Fill your Clogs with Sweet Sinterklaas Treats

Do you know where Santa Claus comes from? Wait — if you’re under 10 years old, stop reading (but good for you for being so literate!)

There is of course plenty of controversy and warring opinions on the topic, but with a substantial half of my family being Dutch, I can tell you that our North American version seems suspiciously similar to the Netherlands’ Sinterklaas, a red-suited bishop with a flowing white beard who carries a book listing those who’ve been naughty or nice.

What you might be surprised to hear is that in Holland, the arrival of Sinterklaas and the Christmas holiday are actually more than two weeks apart. While Christmas is a more religious holiday that falls on the expected 25th of December, Sinterklaas arrives on the eve of December 5th, Saint Nicholas Day.

“It’s really a children’s holiday,” said Arie Kuyvenhoven, who owns the Wooden Shoe Deli on Quadra Street along with his wife Trudy. “They get to visit Sinterklaas and so on, and of course they put the shoes out on the 4th of December and in the middle of the night Sinterklaas comes and puts little presents in the shoes.” Each year on the weekend before the 5th, Arie and his staff host Sinterklaas at the shop and give out little goodie bags to kids, a traditional practice common among stores in the Netherlands.

However the North American version was born, Dutch traditions here in Canada are especially strong thanks to the Canadian Army’s liberation of the Netherlands during the Second World War. My own grandparents moved to Canada in 1949 along with many other Dutch immigrants, and there is still a large population of Dutch people in Victoria and the surrounding areas — at least if you’re counting by the chocolate letters given to kids for Sinterklaas. “We had four thousand of them and maybe two dozen left,” Arie told me.

It’s at Christmastime that my mother most misses her side of the family, and the few times we’ve all gotten together for the holidays were steeped in Dutch tradition. Visiting the Wooden Shoe always prompts lots of deep-seated memories for me, whether it’s sprinkling hagelslag on Nutella toast or the story of how my uncle almost choked to death on a hopje. If you’re some part Dutch yourself or just interested in test-driving one of the friendliest and jolliest cultures in Europe, you might want to try some of these holiday treats. Baie gezellig.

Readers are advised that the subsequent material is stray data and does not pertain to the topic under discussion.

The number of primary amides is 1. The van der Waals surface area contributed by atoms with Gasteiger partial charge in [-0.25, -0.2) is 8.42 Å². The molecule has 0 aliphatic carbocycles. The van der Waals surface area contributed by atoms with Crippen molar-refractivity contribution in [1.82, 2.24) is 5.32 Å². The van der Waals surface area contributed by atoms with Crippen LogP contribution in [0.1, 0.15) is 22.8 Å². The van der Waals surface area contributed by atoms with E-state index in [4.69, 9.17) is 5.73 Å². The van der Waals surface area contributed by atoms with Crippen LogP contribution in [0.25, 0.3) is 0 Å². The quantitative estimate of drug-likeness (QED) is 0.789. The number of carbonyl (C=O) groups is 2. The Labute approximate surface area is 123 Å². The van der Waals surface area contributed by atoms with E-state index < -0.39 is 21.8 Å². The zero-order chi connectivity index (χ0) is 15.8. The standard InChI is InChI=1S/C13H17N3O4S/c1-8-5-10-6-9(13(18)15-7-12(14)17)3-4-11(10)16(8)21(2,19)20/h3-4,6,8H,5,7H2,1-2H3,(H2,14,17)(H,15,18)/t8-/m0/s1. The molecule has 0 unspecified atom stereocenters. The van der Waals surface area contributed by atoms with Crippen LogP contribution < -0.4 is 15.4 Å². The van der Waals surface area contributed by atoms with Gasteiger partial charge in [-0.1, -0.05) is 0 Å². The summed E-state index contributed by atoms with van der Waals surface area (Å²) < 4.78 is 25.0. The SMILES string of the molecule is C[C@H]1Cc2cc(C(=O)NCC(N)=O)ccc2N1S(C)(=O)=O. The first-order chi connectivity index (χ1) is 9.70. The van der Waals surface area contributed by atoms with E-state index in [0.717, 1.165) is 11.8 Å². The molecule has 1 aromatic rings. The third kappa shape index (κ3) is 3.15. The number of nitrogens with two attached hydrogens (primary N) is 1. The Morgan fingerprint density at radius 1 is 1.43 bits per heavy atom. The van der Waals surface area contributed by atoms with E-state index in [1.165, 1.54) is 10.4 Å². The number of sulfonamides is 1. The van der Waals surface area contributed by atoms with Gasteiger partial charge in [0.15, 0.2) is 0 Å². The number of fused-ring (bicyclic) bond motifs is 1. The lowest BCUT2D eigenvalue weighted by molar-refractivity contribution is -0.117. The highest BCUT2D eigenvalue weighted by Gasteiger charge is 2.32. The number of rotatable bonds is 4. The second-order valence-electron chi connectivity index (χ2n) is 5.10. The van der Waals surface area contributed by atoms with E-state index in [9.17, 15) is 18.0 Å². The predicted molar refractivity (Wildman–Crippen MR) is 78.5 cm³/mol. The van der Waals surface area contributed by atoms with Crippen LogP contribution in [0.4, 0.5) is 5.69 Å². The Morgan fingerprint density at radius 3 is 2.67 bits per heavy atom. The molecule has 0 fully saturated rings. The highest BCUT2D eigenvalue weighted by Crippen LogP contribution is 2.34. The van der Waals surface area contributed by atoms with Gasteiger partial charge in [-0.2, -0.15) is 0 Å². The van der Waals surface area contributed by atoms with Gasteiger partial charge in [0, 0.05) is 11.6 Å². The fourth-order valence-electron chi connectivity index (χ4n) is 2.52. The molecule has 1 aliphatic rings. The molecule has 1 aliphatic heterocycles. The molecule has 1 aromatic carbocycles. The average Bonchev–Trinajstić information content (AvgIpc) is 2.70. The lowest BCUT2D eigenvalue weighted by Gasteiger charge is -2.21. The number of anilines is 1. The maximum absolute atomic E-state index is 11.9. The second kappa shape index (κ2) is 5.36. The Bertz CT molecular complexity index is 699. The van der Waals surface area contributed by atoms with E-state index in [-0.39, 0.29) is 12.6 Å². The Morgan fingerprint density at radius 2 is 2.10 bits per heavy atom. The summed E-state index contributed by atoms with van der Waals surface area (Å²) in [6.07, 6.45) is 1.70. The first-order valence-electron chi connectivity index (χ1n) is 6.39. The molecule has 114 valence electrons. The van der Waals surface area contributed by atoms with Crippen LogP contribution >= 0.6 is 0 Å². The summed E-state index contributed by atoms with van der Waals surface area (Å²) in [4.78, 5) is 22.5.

Round Blanketstaaf

Might as well start with the best. Arie is now retired but worked as a baker for 45 years, and he personally prepares these traditional Christmas cakes in roll or circle form. The blanketstaaf shows just how much Dutch people love almond paste by surrounding it with nothing more than simple, flaky puff pastry. Insanely addicting stuff.



These shortcrust biscuits are light, crunchy and spiced with things like cinnamon, ginger, cloves, cardamom and nutmeg. They’re usually made in a wooden mold that shapes them into some kind of figure, often man and woman or some character from Sinterklaas. You can now get this flavour in spreadable form, but I’ve always thought it’d make great fudge.

Gevulde Speculaas

gevulde speculaas

This is the best of both worlds, sheets of speculaas cookie with almond paste in between.

Drop/Salty Licorice


Dutch food in general is pretty delicious, so I can only conclude that this exists as some kind of red herring attempt to deter other cultures from copying it. The Dutch (along with the Scandinavians) take perfectly good hard liquorice and poison it with ammonium chloride. I have yet to acquire this taste, but I don’t know if it’s really even possible. When I asked, Wooden Shoe counterperson Nicolette said, “if it’s what you get at four years old you just start to like it!” Not particularly a Christmas thing, but I connect the two anyways.



These also aren’t really a Christmassy confection but if you’re going to a Dutch specialty store it’s your chance to load up. Two thin wafers are glued together by a treacly layer of syrup, brown sugar, butter and cinnamon, making them bendy and delicious. These are basically the best possible accessory to a cup of coffee or tea because you can put them on top of your mug and let the steam soften them.



These are little cubes of hard candy with a coffee and caramel flavour, apparently named after coffee-loving Baron Henrik Hop. Also a year-round treat, but makes a good stocking stuffer along with the traditional mandarin oranges. Don’t horse around while eating these or you might have to be thoroughly heimlich’d.

There’s plenty more Dutch treats at the Wooden Shoe, including all the fixings for Indonesian imports like Nasi Goreng, an arsenal of gouda cheese and breakfast spreads, so go visit Arie’s little corner of Europe in Victoria. It’s worth it for the blankenstaaf alone.

Written By:

Vancouver-born photographer, writer and designer Sol Kauffman has had his hands dirty in restaurant kitchens for years, washing dishes and slinging pizzas. In 2008 he moved to Victoria to pursue a BFA in Creative Writing at UVic ...

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